While other Wall Street firms have deferred bonuses under pressure to align rewards more closely to long-term performance, Lazard has eliminated deferred cash payments.
The bank yesterday said compensation expenses nearly tripled in the fourth quarter, to $615.5m (£387m). In total for the year, Lazard paid out $1.3bn to workers, up 16 per cent on the previous year.
The company also announced that the death of its chief executive, legendary dealmaker Bruce Wasserstein, had helped push it into the red in the last quarter of 2009.
The bank reported a fourth-quarter loss after the compensation changes and a charge of $86.5m relating to the payment of restricted share options to Wasserstein’s estate.
Lazard posted losses of $142.3m, but reported continuing growth in its restructuring business as companies struggling in the financial crisis turned to the bank for advice.
Lazard’s financial advisory revenue, including restructuring, capital markets and mergers and acquisitions, rose 24 per cent to $313.6m.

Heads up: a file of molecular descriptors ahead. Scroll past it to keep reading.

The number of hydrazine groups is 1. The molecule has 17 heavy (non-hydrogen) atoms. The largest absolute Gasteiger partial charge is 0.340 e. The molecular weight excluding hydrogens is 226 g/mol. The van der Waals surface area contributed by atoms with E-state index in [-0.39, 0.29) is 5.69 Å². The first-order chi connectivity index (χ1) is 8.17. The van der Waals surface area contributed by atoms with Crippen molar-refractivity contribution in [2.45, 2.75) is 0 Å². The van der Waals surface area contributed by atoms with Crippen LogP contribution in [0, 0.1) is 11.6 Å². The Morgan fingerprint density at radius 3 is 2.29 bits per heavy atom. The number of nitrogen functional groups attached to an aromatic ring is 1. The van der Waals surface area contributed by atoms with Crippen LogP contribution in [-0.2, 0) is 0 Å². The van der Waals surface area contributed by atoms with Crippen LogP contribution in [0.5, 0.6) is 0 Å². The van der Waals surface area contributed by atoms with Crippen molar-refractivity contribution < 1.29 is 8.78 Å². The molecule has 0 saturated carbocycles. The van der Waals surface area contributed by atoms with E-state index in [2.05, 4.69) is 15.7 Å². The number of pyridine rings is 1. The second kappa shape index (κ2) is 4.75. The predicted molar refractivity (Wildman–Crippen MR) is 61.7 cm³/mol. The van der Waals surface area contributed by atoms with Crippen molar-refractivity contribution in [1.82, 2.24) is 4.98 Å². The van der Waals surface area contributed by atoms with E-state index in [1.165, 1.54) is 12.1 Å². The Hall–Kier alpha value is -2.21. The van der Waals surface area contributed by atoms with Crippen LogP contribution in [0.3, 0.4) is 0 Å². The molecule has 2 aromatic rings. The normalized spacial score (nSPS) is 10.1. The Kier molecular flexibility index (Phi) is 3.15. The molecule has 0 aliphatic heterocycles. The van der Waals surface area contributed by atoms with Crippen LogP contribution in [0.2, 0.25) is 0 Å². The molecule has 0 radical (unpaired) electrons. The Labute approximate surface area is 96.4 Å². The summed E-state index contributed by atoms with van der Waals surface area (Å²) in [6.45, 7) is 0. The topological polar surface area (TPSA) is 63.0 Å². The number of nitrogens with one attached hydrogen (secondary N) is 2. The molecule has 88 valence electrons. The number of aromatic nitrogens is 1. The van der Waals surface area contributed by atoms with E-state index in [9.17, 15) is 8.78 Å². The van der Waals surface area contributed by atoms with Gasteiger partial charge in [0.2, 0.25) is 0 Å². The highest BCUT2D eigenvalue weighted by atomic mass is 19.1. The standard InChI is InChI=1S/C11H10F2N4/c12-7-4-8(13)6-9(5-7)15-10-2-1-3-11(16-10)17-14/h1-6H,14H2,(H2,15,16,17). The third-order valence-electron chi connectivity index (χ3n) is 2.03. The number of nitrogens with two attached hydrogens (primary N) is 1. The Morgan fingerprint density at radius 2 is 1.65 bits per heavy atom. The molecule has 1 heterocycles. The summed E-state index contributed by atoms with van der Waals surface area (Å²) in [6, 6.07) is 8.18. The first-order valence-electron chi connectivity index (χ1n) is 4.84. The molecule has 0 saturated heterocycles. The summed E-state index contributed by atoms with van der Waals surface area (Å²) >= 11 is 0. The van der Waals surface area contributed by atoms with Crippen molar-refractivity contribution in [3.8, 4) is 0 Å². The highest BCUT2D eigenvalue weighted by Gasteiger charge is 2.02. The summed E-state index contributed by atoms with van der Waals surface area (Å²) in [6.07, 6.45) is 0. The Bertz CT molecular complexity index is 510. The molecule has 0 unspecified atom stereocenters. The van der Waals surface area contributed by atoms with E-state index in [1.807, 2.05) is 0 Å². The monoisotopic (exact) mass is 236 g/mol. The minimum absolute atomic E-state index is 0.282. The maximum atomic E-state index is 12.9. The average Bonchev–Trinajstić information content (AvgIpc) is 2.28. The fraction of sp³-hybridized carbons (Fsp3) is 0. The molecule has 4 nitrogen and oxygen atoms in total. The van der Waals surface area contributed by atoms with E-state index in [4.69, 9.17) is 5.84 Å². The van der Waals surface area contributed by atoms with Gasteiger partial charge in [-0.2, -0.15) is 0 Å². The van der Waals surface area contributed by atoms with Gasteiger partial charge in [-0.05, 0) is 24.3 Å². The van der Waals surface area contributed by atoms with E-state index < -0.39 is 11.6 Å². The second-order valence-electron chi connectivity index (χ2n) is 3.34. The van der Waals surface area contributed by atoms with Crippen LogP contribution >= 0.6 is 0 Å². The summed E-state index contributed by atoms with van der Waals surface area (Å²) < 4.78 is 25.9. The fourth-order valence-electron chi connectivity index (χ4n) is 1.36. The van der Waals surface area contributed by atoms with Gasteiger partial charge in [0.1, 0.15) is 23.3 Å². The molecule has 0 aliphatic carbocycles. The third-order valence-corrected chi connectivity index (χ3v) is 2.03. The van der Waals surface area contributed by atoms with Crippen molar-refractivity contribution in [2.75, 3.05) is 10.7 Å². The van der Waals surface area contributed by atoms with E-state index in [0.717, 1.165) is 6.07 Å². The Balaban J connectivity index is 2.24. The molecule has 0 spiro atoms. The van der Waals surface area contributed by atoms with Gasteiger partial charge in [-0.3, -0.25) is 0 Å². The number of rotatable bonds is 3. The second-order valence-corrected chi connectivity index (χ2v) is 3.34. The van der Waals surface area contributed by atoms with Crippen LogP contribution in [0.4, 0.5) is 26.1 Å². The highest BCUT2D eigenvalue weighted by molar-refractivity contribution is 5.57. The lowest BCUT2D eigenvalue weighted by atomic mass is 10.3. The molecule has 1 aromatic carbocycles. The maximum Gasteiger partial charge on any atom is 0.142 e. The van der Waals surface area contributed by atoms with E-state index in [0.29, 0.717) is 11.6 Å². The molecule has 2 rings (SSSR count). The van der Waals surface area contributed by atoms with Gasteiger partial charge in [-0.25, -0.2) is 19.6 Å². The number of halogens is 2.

The bank hopes its change in pay policy will help it poach bankers from competitors who have had to restrict their payouts following bailouts from the US Treasury.
Lazard received no government aid during the financial crisis.
Without the one-off charges, Lazard would have made a net profit of $11.1m on operating revenue of $514.4m, up 28 per cent on the same period last year.
Even excluding the charges, however, Lazard’s results fell short of analysts’ expectations.
Shares in the bank fell nearly three per cent on the New York Stock Exchange to $39.89.